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Integr Cancer Ther ; 15(3): 250-62, 2016 09.
Artículo en Inglés | MEDLINE | ID: mdl-26867802


Hypothesis This study examines moderators and mediators of a yoga intervention targeting quality-of-life (QOL) outcomes in women with breast cancer receiving radiotherapy.Methods Women undergoing 6 weeks of radiotherapy were randomized to a yoga (YG; n = 53) or stretching (ST; n = 56) intervention or a waitlist control group (WL; n = 54). Depressive symptoms and sleep disturbances were measured at baseline. Mediator (posttraumatic stress symptoms, benefit finding, and cortisol slope) and outcome (36-item Short Form [SF]-36 mental and physical component scales [MCS and PCS]) variables were assessed at baseline, end-of-treatment, and 1-, 3-, and 6-months posttreatment. Results Baseline depressive symptoms (P = .03) and sleep disturbances (P < .01) moderated the Group × Time effect on MCS, but not PCS. Women with high baseline depressive symptoms in YG reported marginally higher 3-month MCS than their counterparts in WL (P = .11). Women with high baseline sleep disturbances in YG reported higher 3-months MCS than their counterparts in WL (P < .01) and higher 6-month MCS than their counterparts in ST (P = .01). YG led to greater benefit finding than ST and WL across the follow-up (P = .01). Three-month benefit finding partially mediated the effect of YG on 6-month PCS. Posttraumatic stress symptoms and cortisol slope did not mediate treatment effect on QOL. Conclusion Yoga may provide the greatest mental-health-related QOL benefits for those experiencing pre-radiotherapy sleep disturbance and depressive symptoms. Yoga may improve physical-health-related QOL by increasing ability to find benefit in the cancer experience.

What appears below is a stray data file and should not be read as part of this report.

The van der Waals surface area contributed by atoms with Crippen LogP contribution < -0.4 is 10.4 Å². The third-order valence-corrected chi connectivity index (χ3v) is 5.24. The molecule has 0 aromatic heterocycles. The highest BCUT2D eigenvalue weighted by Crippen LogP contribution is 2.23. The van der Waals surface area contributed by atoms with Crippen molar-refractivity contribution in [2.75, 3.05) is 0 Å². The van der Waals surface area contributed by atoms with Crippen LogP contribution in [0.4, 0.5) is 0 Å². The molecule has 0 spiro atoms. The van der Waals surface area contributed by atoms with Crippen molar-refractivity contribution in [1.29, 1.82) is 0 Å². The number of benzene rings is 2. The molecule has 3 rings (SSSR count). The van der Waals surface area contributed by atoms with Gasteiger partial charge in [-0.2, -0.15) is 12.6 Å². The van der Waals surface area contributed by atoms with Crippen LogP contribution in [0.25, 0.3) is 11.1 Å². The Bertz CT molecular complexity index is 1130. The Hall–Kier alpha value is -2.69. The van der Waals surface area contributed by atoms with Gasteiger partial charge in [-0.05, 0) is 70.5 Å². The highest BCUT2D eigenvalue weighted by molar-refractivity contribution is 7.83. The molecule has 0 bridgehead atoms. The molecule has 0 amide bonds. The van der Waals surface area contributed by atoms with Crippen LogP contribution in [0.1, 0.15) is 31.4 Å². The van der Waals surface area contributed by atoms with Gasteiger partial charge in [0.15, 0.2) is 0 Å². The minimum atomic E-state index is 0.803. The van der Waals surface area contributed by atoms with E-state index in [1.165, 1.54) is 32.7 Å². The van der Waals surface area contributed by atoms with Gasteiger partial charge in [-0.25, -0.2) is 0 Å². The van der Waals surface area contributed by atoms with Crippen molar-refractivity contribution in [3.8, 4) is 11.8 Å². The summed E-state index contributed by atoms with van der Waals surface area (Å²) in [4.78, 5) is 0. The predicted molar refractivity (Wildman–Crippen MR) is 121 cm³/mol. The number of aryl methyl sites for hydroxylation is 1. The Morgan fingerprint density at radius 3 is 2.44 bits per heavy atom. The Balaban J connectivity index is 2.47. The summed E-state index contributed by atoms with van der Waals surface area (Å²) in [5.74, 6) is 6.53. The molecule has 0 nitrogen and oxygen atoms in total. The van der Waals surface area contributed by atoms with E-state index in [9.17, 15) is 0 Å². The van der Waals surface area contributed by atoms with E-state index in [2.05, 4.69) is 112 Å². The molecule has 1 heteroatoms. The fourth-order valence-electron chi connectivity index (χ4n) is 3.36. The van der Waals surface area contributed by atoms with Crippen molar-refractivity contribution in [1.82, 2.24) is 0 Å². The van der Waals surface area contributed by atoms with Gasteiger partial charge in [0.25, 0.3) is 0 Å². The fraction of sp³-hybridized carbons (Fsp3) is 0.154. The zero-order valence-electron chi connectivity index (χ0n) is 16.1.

Neoplasias de la Mama/psicología , Neoplasias de la Mama/radioterapia , Meditación/psicología , Yoga/psicología , Neoplasias de la Mama/metabolismo , Depresión/metabolismo , Depresión/psicología , Fatiga/psicología , Femenino , Humanos , Hidrocortisona/metabolismo , Persona de Mediana Edad , Calidad de Vida , Trastornos del Sueño-Vigilia/metabolismo , Trastornos del Sueño-Vigilia/psicología
Complement Ther Med ; 20(6): 424-30, 2012 Dec.
Artículo en Inglés | MEDLINE | ID: mdl-23131373